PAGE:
Henry was one of the two listed carpenters at The Hermitage.  While it may forever be incomplete, his story is a fascinating one, and like Ned Davis, the other carpenter from Andrew Jackson’s plantation, Henry gives us an insight into the human side of the system of enslavement. Continue reading “Henry”

239 Records Total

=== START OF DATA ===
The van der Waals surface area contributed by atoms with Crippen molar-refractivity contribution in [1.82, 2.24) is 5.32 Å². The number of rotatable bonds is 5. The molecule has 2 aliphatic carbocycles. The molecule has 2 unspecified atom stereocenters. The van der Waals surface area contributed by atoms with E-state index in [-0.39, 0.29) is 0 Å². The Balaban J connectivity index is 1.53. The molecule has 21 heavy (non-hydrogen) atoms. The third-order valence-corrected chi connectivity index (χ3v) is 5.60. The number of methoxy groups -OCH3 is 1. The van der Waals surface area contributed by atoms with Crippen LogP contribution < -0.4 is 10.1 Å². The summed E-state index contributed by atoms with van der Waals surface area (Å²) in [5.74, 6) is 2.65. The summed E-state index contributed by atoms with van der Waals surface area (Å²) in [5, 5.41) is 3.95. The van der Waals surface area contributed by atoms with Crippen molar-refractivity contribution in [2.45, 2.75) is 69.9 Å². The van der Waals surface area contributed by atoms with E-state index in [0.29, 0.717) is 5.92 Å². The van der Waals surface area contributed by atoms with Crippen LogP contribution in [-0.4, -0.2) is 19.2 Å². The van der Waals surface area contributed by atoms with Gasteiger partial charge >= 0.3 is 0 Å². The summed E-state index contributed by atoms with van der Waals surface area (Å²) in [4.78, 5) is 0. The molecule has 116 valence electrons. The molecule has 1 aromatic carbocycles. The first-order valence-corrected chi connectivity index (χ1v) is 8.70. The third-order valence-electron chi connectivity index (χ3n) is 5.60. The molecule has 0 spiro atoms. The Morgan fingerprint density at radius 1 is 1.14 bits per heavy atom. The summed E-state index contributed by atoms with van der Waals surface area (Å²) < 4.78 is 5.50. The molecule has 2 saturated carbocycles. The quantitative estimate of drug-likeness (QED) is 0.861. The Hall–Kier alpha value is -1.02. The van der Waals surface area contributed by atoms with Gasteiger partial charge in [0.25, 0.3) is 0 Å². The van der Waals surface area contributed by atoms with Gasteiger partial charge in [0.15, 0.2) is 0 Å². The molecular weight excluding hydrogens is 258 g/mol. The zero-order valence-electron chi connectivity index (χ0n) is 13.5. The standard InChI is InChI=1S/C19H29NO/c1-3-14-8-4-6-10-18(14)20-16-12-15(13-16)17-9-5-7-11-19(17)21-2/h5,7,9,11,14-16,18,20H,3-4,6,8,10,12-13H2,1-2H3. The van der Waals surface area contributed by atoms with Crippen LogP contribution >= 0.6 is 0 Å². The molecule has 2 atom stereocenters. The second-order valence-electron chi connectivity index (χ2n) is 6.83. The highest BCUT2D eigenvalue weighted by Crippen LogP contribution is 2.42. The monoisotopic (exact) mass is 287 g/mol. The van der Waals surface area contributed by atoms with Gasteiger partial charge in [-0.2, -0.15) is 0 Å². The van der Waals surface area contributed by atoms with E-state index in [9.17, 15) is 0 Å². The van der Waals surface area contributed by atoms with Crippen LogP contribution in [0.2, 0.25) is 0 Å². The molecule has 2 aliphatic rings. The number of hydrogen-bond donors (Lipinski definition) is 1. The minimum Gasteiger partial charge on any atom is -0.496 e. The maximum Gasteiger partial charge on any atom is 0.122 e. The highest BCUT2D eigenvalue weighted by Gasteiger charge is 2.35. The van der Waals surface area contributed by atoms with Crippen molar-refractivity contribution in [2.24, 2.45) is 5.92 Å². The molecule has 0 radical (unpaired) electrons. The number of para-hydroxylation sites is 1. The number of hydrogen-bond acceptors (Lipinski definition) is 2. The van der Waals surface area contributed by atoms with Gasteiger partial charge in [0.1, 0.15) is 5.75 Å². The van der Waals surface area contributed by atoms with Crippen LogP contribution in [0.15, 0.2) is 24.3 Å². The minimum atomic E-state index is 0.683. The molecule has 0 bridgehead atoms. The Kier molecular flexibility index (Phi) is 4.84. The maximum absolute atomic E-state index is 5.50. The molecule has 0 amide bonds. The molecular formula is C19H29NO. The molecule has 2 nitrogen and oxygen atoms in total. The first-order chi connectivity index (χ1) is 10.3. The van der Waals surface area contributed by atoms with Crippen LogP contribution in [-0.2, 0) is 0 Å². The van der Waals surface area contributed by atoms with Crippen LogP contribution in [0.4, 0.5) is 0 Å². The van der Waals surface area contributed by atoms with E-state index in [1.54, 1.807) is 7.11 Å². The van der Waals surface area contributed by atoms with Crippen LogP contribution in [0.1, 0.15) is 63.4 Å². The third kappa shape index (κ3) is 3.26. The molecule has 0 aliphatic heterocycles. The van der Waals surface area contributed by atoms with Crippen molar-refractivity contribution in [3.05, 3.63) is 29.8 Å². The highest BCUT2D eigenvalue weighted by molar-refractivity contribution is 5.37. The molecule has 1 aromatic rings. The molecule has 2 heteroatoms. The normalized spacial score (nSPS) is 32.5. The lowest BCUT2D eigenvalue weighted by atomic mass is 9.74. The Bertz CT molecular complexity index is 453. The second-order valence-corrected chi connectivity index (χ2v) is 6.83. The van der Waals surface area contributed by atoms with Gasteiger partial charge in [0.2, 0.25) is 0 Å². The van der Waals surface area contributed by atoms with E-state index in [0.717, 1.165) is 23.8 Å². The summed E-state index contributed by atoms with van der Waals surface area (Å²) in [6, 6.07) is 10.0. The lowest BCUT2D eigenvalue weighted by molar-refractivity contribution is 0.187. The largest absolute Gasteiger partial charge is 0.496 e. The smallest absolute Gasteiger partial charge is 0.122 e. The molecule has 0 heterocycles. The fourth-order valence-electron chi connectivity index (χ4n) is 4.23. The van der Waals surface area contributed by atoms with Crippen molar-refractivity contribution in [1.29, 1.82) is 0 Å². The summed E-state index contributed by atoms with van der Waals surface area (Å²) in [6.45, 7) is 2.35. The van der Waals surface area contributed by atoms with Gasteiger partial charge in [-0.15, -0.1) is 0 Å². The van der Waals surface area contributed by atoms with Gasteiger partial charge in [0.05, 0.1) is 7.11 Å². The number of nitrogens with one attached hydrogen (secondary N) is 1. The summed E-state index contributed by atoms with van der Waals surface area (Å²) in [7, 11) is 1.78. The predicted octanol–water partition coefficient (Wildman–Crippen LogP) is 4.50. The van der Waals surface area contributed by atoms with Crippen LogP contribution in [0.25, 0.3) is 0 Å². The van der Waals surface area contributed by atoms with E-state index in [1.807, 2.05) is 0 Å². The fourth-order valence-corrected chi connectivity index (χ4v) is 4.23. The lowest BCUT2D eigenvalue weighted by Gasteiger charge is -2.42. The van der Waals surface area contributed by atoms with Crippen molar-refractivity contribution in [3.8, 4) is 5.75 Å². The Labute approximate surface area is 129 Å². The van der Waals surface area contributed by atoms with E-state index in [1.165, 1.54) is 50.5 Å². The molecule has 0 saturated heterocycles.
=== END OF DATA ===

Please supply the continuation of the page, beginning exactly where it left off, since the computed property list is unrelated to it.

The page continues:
This past weekend I was at Colonial Williamsburg for a conference that highlighted five different woodworkers, two of them enslaved: John Hemings, head joiner at Monticello and Poplar Forest, enslaved by Thomas Jefferson, and Cesar Chelor, the first recognized Black plane maker, enslaved by Francis Nicholson.  During the course of the weekend, I had the opportunity to talk to many who worked at Colonial Williamsburg, and I was impressed with their honesty on the question of enslavement in America.  I fully anticipated hearing excuses or glossing over, possibly listening to a brief mention of the enslaved people in Williamsburg.  To my surprise, it was not a side piece of the conference, but a major portion, taking up at minimum 40% of the total conversation. Continue reading “239 Records Total”